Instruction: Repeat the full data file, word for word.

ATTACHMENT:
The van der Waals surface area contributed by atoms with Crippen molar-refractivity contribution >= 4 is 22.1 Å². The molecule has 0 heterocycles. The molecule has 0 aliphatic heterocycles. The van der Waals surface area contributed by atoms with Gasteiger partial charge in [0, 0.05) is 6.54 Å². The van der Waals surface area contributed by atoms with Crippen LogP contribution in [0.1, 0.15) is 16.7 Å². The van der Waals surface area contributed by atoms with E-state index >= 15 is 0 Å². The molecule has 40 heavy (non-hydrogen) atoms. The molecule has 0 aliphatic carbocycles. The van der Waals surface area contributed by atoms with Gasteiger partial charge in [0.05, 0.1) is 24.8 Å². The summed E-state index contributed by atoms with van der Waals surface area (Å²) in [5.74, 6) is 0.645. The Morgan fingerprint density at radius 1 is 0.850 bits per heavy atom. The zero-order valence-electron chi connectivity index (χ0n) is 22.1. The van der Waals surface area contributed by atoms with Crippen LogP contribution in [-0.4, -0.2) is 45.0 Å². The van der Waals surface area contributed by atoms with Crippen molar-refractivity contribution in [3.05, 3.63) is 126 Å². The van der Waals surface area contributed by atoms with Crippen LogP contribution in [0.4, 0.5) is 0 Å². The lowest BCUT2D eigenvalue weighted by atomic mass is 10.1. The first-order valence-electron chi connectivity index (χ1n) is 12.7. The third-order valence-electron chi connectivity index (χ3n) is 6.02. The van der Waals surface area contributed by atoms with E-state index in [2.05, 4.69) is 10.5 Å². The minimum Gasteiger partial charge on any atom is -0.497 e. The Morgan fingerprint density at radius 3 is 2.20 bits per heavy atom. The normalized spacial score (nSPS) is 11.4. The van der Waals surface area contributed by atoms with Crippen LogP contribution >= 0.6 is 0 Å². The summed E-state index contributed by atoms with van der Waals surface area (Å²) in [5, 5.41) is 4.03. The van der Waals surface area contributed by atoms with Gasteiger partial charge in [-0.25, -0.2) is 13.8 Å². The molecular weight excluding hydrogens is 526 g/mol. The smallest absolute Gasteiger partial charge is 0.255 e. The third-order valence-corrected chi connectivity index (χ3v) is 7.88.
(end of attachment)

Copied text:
The van der Waals surface area contributed by atoms with Crippen molar-refractivity contribution >= 4 is 22.1 Å². The molecule has 0 heterocycles. The molecule has 0 aliphatic heterocycles. The van der Waals surface area contributed by atoms with Gasteiger partial charge in [0, 0.05) is 6.54 Å². The van der Waals surface area contributed by atoms with Crippen LogP contribution in [0.1, 0.15) is 16.7 Å². The van der Waals surface area contributed by atoms with E-state index >= 15 is 0 Å². The molecule has 40 heavy (non-hydrogen) atoms. The molecule has 0 aliphatic carbocycles. The van der Waals surface area contributed by atoms with Gasteiger partial charge in [0.05, 0.1) is 24.8 Å². The summed E-state index contributed by atoms with van der Waals surface area (Å²) in [5.74, 6) is 0.645. The Morgan fingerprint density at radius 1 is 0.850 bits per heavy atom. The zero-order valence-electron chi connectivity index (χ0n) is 22.1. The van der Waals surface area contributed by atoms with Crippen LogP contribution in [-0.4, -0.2) is 45.0 Å². The van der Waals surface area contributed by atoms with Crippen molar-refractivity contribution in [3.05, 3.63) is 126 Å². The van der Waals surface area contributed by atoms with Crippen LogP contribution in [0.4, 0.5) is 0 Å². The lowest BCUT2D eigenvalue weighted by atomic mass is 10.1. The first-order valence-electron chi connectivity index (χ1n) is 12.7. The third-order valence-electron chi connectivity index (χ3n) is 6.02. The van der Waals surface area contributed by atoms with E-state index in [2.05, 4.69) is 10.5 Å². The minimum Gasteiger partial charge on any atom is -0.497 e. The Morgan fingerprint density at radius 3 is 2.20 bits per heavy atom. The normalized spacial score (nSPS) is 11.4. The van der Waals surface area contributed by atoms with Crippen LogP contribution >= 0.6 is 0 Å². The summed E-state index contributed by atoms with van der Waals surface area (Å²) in [5, 5.41) is 4.03. The van der Waals surface area contributed by atoms with Gasteiger partial charge in [-0.25, -0.2) is 13.8 Å². The molecular weight excluding hydrogens is 526 g/mol. The smallest absolute Gasteiger partial charge is 0.255 e. The third-order valence-corrected chi connectivity index (χ3v) is 7.88.